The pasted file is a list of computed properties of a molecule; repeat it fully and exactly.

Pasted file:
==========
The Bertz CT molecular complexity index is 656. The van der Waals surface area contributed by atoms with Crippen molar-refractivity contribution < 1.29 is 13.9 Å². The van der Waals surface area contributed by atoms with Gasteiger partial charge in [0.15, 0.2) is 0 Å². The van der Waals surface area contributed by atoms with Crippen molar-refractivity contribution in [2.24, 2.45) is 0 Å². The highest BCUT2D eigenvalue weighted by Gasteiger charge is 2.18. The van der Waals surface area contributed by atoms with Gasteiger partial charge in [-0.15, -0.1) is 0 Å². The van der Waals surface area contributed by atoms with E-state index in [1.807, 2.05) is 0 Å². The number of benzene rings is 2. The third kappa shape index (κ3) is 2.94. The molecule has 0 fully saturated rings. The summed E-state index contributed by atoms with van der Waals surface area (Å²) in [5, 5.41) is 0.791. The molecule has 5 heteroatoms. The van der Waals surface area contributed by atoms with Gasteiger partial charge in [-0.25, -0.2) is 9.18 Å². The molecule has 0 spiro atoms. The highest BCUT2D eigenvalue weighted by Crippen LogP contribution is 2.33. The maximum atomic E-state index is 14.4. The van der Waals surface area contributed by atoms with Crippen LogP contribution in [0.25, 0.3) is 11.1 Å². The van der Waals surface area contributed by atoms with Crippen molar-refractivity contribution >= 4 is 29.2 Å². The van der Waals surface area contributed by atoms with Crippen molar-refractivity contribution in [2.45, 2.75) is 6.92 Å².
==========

The Bertz CT molecular complexity index is 656. The van der Waals surface area contributed by atoms with Crippen molar-refractivity contribution < 1.29 is 13.9 Å². The van der Waals surface area contributed by atoms with Gasteiger partial charge in [0.15, 0.2) is 0 Å². The van der Waals surface area contributed by atoms with Crippen molar-refractivity contribution in [2.24, 2.45) is 0 Å². The highest BCUT2D eigenvalue weighted by Gasteiger charge is 2.18. The van der Waals surface area contributed by atoms with Gasteiger partial charge in [-0.15, -0.1) is 0 Å². The van der Waals surface area contributed by atoms with E-state index in [1.807, 2.05) is 0 Å². The number of benzene rings is 2. The third kappa shape index (κ3) is 2.94. The molecule has 0 fully saturated rings. The summed E-state index contributed by atoms with van der Waals surface area (Å²) in [5, 5.41) is 0.791. The molecule has 5 heteroatoms. The van der Waals surface area contributed by atoms with Gasteiger partial charge in [-0.25, -0.2) is 9.18 Å². The molecule has 0 spiro atoms. The highest BCUT2D eigenvalue weighted by Crippen LogP contribution is 2.33. The maximum atomic E-state index is 14.4. The van der Waals surface area contributed by atoms with Crippen LogP contribution in [0.25, 0.3) is 11.1 Å². The van der Waals surface area contributed by atoms with Crippen molar-refractivity contribution >= 4 is 29.2 Å². The van der Waals surface area contributed by atoms with Crippen molar-refractivity contribution in [2.45, 2.75) is 6.92 Å².